Slowly and steadily, they continued along an underground river, the tunnel now so dark and narrow Odi began to hyperventilate again.
"Just what I need," he whined, "another bout of close-to-phobia!"
"Claustrophobia," Alice corrected him. "Seems pretty close to me!" replied Odi, for once unable to think of anything clever to say. To his great relief, they soon reached another, bigger cavern. So big, in fact, it resembled a magnificent palace, adorned with shafts of sunlight from above. As the Judith Mary approached its mooring, coming to rest on the banks of a crystal lagoon, all aboard gaped in astonishment. Not only was the cavern wonderfully bright and airy, it was like no other they had ever seen before.
"It's purple!" Joe cried. "All purple and shiny!"
"We must be in the Blue John mines." Laurel suggested.
"But it's purple!" insisted Joe.
"Blue John IS purple, Silly," Alice tutted despairingly. "Don't you boys know anything?"
"Oh, so that's why it's called blue!" said Odi with a good dollop of sarcasm. "The stuff's purple, so naturally, you call it Blue. That's cool, and not at all confusing!" – Flight from Fernilee*
|Samples of Blue John at Castleton Heritage Centre|
No wonder Odi was confused. Despite its name, Blue John – a semi-precious stone from Castleton in Derbyshire – is generously threaded by bands of purple which tend to predominate.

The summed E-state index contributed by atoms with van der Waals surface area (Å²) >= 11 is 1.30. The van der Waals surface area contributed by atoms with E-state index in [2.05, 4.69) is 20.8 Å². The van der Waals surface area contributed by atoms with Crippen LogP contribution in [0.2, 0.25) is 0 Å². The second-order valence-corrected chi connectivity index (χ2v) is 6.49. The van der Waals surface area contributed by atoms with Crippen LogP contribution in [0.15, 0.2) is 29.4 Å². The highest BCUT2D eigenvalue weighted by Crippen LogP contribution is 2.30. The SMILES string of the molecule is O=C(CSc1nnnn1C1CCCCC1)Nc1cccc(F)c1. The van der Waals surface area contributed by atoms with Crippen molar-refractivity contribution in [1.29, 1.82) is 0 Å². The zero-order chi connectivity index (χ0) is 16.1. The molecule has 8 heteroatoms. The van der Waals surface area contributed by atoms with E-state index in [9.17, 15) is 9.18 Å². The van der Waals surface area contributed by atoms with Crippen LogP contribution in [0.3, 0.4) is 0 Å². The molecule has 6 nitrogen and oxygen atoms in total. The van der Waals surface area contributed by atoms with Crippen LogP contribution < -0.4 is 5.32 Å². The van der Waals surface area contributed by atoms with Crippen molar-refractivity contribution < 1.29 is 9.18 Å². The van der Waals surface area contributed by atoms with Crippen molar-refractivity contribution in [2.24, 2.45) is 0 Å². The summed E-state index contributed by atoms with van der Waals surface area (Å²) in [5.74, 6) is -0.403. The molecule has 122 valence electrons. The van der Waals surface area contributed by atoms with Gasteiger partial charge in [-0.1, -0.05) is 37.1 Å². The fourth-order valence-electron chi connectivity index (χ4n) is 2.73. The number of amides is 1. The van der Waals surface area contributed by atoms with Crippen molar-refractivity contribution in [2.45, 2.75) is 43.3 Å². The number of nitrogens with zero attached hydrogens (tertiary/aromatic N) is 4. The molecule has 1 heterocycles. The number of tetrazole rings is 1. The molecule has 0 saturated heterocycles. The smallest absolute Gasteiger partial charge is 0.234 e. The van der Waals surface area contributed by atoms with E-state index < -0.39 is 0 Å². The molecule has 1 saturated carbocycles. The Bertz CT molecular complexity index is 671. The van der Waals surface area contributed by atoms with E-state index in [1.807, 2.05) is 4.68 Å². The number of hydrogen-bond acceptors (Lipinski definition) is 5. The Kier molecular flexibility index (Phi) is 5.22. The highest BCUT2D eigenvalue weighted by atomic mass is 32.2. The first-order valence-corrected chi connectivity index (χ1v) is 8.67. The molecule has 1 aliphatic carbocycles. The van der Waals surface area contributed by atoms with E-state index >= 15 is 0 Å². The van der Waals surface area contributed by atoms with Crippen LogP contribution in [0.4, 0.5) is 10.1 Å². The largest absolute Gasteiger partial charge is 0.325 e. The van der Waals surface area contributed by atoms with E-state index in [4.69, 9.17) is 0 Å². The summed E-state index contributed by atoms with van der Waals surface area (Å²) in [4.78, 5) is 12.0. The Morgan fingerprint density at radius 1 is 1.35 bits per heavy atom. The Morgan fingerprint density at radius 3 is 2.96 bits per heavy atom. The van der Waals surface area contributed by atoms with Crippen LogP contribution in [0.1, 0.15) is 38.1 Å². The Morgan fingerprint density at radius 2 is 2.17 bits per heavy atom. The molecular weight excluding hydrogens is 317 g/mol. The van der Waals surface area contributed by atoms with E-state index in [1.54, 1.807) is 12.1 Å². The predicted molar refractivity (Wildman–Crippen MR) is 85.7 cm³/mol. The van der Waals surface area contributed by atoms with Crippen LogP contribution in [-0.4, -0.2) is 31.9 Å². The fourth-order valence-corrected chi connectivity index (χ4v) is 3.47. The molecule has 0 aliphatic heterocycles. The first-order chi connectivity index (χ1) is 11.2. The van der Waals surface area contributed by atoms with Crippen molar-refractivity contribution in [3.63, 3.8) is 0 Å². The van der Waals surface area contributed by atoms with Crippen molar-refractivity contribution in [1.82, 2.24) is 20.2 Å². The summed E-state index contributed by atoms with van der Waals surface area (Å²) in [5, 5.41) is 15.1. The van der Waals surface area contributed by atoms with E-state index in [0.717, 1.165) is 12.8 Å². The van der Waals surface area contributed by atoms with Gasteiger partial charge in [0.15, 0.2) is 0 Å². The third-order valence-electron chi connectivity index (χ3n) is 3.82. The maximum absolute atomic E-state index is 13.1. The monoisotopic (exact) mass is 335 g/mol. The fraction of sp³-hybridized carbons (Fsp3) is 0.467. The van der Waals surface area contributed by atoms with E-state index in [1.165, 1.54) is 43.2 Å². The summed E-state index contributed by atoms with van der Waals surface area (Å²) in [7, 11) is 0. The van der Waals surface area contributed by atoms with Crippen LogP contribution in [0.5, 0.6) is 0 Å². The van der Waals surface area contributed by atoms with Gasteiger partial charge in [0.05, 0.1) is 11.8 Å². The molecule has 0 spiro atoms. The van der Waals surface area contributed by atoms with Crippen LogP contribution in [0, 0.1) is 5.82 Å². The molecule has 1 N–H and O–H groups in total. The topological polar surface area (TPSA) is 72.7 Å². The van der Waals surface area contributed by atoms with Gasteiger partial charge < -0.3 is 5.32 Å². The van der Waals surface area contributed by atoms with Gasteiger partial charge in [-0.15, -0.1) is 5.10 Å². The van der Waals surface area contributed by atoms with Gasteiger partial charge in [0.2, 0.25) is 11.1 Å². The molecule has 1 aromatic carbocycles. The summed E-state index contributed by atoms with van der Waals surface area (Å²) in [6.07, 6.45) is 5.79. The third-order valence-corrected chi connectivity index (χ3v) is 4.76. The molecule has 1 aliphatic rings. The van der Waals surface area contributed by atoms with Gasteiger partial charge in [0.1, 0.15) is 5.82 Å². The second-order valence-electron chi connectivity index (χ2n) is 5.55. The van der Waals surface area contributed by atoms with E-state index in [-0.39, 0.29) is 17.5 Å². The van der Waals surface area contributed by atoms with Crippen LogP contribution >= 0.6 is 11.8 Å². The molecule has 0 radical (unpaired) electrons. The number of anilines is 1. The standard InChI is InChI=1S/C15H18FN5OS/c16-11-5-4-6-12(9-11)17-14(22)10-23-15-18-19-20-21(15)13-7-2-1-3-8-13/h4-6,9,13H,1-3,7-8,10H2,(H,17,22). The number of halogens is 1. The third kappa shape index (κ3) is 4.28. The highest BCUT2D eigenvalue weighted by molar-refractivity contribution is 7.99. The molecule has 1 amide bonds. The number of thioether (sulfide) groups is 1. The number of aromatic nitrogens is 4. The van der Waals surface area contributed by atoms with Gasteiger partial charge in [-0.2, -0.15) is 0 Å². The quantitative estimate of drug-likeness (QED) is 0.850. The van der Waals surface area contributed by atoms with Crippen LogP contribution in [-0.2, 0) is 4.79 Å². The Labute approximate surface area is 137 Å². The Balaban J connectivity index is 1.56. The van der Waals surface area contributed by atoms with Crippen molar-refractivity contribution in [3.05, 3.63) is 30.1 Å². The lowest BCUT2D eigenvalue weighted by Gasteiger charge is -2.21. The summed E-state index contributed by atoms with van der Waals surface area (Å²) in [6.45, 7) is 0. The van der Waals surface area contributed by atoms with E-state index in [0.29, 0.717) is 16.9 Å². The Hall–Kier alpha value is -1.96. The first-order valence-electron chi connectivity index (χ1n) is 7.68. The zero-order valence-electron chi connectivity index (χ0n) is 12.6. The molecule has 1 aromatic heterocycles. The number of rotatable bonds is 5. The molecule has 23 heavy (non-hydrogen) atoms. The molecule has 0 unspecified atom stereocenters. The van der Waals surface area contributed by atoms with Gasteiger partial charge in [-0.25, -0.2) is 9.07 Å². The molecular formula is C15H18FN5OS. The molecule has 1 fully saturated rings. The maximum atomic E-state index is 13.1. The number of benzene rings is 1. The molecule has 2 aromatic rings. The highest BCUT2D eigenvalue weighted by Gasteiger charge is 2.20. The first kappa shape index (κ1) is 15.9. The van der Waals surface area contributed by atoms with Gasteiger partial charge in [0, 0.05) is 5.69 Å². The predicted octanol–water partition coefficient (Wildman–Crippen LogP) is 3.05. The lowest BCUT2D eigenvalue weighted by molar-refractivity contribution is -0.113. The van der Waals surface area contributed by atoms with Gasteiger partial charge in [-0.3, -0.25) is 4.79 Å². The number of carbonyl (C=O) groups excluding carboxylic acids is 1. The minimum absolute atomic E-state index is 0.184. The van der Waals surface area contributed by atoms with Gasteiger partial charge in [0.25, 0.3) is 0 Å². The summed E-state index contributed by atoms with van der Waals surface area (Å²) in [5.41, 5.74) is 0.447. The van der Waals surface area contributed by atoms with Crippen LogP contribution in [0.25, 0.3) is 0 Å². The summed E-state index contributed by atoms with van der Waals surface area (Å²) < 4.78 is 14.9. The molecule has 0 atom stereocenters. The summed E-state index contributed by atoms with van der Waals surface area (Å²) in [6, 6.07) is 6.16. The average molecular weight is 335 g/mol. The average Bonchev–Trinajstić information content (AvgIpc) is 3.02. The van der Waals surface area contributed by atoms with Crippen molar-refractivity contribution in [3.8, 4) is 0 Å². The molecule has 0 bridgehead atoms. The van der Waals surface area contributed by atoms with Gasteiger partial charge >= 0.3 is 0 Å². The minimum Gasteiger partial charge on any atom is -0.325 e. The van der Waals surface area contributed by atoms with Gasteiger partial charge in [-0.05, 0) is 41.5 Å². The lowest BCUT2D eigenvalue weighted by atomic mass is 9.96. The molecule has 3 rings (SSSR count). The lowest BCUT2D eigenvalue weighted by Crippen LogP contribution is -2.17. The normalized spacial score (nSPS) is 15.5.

However, there is also a yellow banded variety of this rare fluorite and one theory is that, during the reign of Louis XVI, it was exported for use by French ormolu workers who dubbed it ‘bleu-jeune’ (or ‘blue- yellow’ to Derbyshire folk like me!) Another source for the Blue John name may be miners drafted in from Cornwall. They referred to the stone as ‘bleujenn’, a Cornish term for a flower or blossom.
According to “Gem of the Peak” by 19th century writer William Adam, Blue John was discovered by the Romans but, as no evidence has ever been found for such a claim, we might put it down to historical embroidery! What we DO know is that Blue John was a popular material for fireplace panels during the mid-18th century. A Blue John plaque dated around 1760 can be seen in the Friary Hotel in Derby, while Robert Adam, the famous architect and interior designer used it to decorate nearby Kedlestone Hall.
At their 18th century peak, the Blue John Cavern and Treak Cliff Cavern in Castleton (the only sites in the UK where Blue John is mined*) produced 20 tons per annum. By the late 19th century, 3 tons per annum was mined, a figure further reduced to a mere half a ton today. Castleton is highly protective over its unique resource which is why all items made from Blue John, such as boxes, pots, vases and distinctive jewellery, are created by local craftsmen.
*The only other place where Blue John can be found is the Deqing Fluorite mine in the Zhejiang Province of China.
*Flight from Fernilee is available from Amazon